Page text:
Copyright © 2011 SilverTiger, http://tigergrowl.wordpress.com, All rights reserved.

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My cup runneth over (no more)

The other evening, we settled down to watch a video and, as is my wont, I brought my tea pot and mug with me. The better to watch the video, the lights were turned down low and a romantic penumbra prevailed.

With one eye on the screen, I carefully poured tea into the mug. Unfortunately, the interior of the mug being of a dark colour, I did not see the level of the tea rise, reach the top of the mug, overflow into my lap…

Ignoring annoyance and a certain amount of pain to a tender part of my anatomy as scalding tea bathed the affected area, I will simply say that it was fortunate that Freya was not sitting on my lap as she often does, for that would have caused a stressful diplomatic incident…

Remedial measures
Remedial measures

The problem was obviously caused by the fact that the capacity of the tea pot was greater than the capacity of the mug. Therefore, the solution was either a smaller tea pot or a larger mug.

I like my tea pot. It produces a fine brew. So I had to get a bigger mug. Hence the one in the picture. Never mind the picture or the fact that it says “Oh bother” on the other side. The point is that it can hold the entire contents of the tea pot and then some, thus avoiding overflow, even when pouring in low light conditions. Freya need not fear a scalding from hot tea.

Tigger calls it my tea barrel because of its rotund figure. I refer to it as “the Eeyore mug”, to remind myself that I was the ass who spilt hot hot over myself.

Copyright © 2011 SilverTiger, http://tigergrowl.wordpress.com, All rights reserved.

Posted in Domestic matters | Tagged | 6 Comments

One might almost think it was spring…

Is it wishful thinking or am I right in detecting signs that spring is on the way?

On Thursday as I went about my peregrinations, I found myself removing my scarf as I was uncomfortably warm with it on.

On Friday, two dark red spots appeared on the wall and floor in the bathroom and on closer inspection turned out to be a pair of those dastardly foreign invaders, Harlequin ladybirds.

I took them outside and introduced them to Islington. The rest is up to them…

Tennis in Cartwright Gardens
Tennis in Cartwright Gardens

Today was laundry day and so we hauled our suitcase and shopping trolley to the launderette in Marchmont Street. We had breakfast in a nearby cafe while our smalls and not so smalls were spinning in the machines and – guess what – we actually sat outside on the cafe’s small terrace!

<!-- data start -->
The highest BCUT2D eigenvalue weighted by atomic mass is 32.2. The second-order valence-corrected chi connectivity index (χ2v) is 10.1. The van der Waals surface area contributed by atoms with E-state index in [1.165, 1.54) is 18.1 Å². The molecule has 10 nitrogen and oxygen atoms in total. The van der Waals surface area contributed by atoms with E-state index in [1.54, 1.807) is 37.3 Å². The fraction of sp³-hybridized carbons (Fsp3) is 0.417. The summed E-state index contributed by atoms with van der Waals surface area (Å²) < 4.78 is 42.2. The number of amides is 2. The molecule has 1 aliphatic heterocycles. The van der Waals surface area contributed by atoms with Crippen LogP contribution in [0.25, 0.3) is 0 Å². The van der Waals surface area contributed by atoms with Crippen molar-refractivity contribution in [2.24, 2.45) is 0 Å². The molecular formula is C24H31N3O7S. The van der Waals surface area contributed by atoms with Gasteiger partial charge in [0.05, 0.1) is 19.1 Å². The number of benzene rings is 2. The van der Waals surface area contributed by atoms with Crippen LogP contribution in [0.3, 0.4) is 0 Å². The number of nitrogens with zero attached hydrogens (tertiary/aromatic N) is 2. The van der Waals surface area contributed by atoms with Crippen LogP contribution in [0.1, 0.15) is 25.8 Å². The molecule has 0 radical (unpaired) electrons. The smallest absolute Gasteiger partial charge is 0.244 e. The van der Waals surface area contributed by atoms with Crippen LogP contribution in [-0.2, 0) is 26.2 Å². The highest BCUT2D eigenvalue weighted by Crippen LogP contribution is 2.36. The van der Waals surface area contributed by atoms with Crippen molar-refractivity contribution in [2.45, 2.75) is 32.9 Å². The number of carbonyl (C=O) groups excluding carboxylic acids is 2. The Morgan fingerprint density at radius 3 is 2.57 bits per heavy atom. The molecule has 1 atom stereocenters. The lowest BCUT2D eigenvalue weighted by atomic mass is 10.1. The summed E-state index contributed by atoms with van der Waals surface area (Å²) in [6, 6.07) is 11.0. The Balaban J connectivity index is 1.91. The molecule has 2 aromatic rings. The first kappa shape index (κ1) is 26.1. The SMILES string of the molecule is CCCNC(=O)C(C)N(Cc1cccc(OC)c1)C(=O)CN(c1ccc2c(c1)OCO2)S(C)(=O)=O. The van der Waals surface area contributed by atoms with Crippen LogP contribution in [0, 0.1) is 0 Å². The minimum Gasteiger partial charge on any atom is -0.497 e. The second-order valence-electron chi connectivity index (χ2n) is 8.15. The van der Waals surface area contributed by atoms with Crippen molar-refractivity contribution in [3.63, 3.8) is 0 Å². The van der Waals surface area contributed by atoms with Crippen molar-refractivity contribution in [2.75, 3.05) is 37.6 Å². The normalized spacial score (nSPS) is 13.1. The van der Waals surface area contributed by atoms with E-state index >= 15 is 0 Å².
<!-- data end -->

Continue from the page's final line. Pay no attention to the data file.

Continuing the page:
Looking across the road, however, I saw the unmistakeable clincher. Yes! They are playing tennis in Cartwright Gardens!

It must be spring!

Copyright © 2011 SilverTiger, http://tigergrowl.wordpress.com, All rights reserved.

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A few bits of Borough High Street

The Borough, which is, confusingly, today part of the Borough of Southwark, lies to the south of the Thames at London Bridge. It’s main artery is Borough High Street, itself an ancient and historically interesting thoroughfare about which much could be said. I walked along it today and took a few photos. These, as the title indicated, show only a few bits of the Street, which could bear a more thorough exploration.

Looking down Newington Causeway
Looking down Newington Causeway

I started at the bottom end where Borough High Street meets Newington Causeway, whose name reminds us that this used to be an area of marshland. The above picture looks towards the Elephant and Castle, another interesting quarter.

Looking towards London Bridge (not yet visible)
Looking towards London Bridge (not visible)

The view up Borough High Street towards London Bridge used to be dominated by the spire of St George’s, but the church is today overshadowed by the monstrosity called the Shard which is intended to be the tallest building in Europe and a blot on the landscape of London.

Southwark Police station
Southwark Police station

This is Southwark Police station, not very interesting in itself perhaps, but a plate on the wall (to the right of the gentleman in the beige coat) tells us that during the Civil War, this was the position of the Stones End fort, set up by the Parliamentarians to defend to approaches to London.